DEFINITION
Television and Infrared Observation Satellite (TIROS)

Television and Infrared Observation Satellite (TIROS) A series of NASA and NOAA satellites launched to monitor Earth's weather from outer space. The era of the meteorological satellites began with the launch of TIROS-1 on April 1, 1960. For the first time, it was possible to monitor weather conditions over most of the world regularly from space. A series of these satellites were launched throughout the 1960s, those funded by NASA for research and development were called TIROS, and those funded by the Environmental Science Services Administration (ESSA, the predecessor of NOAA) for the operational system were called ESSA.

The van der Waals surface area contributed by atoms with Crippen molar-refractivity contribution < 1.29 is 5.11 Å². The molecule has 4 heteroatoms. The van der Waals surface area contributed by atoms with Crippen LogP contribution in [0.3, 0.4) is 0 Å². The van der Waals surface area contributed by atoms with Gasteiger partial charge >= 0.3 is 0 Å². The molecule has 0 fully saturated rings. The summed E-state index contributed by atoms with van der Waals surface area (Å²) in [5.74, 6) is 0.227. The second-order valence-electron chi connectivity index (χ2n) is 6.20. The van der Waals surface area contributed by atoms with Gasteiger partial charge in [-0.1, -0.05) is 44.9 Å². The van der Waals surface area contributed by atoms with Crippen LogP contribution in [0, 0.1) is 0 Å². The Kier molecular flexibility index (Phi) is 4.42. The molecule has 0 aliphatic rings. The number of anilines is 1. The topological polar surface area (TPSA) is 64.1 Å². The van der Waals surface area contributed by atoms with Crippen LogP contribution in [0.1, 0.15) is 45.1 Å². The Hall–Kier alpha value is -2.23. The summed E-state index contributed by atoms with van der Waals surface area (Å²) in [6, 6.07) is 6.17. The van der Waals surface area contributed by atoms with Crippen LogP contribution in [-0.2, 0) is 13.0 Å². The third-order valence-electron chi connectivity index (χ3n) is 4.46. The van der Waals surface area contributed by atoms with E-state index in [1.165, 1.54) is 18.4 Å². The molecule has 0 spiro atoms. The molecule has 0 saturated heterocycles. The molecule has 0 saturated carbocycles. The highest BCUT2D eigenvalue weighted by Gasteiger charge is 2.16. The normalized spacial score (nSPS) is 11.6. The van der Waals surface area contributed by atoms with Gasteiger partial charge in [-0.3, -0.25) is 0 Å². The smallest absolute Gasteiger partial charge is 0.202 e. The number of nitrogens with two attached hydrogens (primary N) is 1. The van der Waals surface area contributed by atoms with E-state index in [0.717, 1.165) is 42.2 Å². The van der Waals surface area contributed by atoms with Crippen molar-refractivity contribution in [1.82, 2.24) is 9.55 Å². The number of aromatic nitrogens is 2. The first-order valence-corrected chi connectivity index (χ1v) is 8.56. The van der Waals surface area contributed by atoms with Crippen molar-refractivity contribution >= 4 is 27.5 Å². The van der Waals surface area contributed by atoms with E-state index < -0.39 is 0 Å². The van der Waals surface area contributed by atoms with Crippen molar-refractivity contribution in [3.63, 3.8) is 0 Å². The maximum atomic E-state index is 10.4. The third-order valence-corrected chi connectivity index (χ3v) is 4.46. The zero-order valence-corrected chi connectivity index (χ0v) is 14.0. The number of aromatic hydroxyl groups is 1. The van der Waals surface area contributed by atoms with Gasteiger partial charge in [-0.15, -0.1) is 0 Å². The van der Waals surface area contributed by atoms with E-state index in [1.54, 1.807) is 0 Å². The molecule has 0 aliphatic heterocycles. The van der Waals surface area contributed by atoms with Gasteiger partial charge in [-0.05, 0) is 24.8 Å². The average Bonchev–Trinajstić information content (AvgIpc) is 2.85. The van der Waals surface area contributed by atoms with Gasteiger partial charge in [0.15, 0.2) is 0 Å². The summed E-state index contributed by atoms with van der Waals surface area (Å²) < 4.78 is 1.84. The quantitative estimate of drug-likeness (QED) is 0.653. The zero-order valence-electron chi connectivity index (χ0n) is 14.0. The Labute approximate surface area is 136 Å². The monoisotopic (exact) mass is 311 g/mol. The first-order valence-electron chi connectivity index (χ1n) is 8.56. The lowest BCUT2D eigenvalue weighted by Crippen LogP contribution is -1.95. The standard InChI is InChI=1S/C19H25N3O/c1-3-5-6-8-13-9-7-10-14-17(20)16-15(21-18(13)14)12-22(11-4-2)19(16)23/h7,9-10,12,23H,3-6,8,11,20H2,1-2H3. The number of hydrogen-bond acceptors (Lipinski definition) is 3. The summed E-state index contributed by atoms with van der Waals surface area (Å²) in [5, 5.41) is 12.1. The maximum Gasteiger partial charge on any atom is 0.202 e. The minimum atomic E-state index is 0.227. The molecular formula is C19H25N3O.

A second generation of ITOS/NOAA* environmental satellites was initiated by the launch of ITOS-1 in 1970, followed by a number of NOAA satellites. The third generation of TIROS-N/NOAA environmental satellites was initiated by the launch of TIROS-N in 1978.

* Pairs of acronyms such as ITOS/NOAA arise because NASA funds and names its prototype satellites and then the operating agency funds and names the rest of the series.

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